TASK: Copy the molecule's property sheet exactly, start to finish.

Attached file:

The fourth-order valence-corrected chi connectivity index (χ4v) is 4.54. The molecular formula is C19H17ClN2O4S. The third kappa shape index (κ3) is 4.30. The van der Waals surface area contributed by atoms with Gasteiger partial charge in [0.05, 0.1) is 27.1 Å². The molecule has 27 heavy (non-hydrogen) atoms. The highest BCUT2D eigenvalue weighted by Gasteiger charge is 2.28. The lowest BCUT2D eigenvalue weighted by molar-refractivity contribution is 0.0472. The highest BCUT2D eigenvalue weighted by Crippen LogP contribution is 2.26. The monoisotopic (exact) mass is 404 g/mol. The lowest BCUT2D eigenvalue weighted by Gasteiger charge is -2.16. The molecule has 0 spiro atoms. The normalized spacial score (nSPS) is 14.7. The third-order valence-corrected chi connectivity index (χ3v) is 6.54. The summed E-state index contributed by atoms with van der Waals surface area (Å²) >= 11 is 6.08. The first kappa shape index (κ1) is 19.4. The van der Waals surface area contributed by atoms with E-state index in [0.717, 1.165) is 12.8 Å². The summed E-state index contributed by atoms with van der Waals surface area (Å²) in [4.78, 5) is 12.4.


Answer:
The fourth-order valence-corrected chi connectivity index (χ4v) is 4.54. The molecular formula is C19H17ClN2O4S. The third kappa shape index (κ3) is 4.30. The van der Waals surface area contributed by atoms with Gasteiger partial charge in [0.05, 0.1) is 27.1 Å². The molecule has 27 heavy (non-hydrogen) atoms. The highest BCUT2D eigenvalue weighted by Gasteiger charge is 2.28. The lowest BCUT2D eigenvalue weighted by molar-refractivity contribution is 0.0472. The highest BCUT2D eigenvalue weighted by Crippen LogP contribution is 2.26. The monoisotopic (exact) mass is 404 g/mol. The lowest BCUT2D eigenvalue weighted by Gasteiger charge is -2.16. The molecule has 0 spiro atoms. The normalized spacial score (nSPS) is 14.7. The third-order valence-corrected chi connectivity index (χ3v) is 6.54. The summed E-state index contributed by atoms with van der Waals surface area (Å²) >= 11 is 6.08. The first kappa shape index (κ1) is 19.4. The van der Waals surface area contributed by atoms with E-state index in [0.717, 1.165) is 12.8 Å². The summed E-state index contributed by atoms with van der Waals surface area (Å²) in [4.78, 5) is 12.4.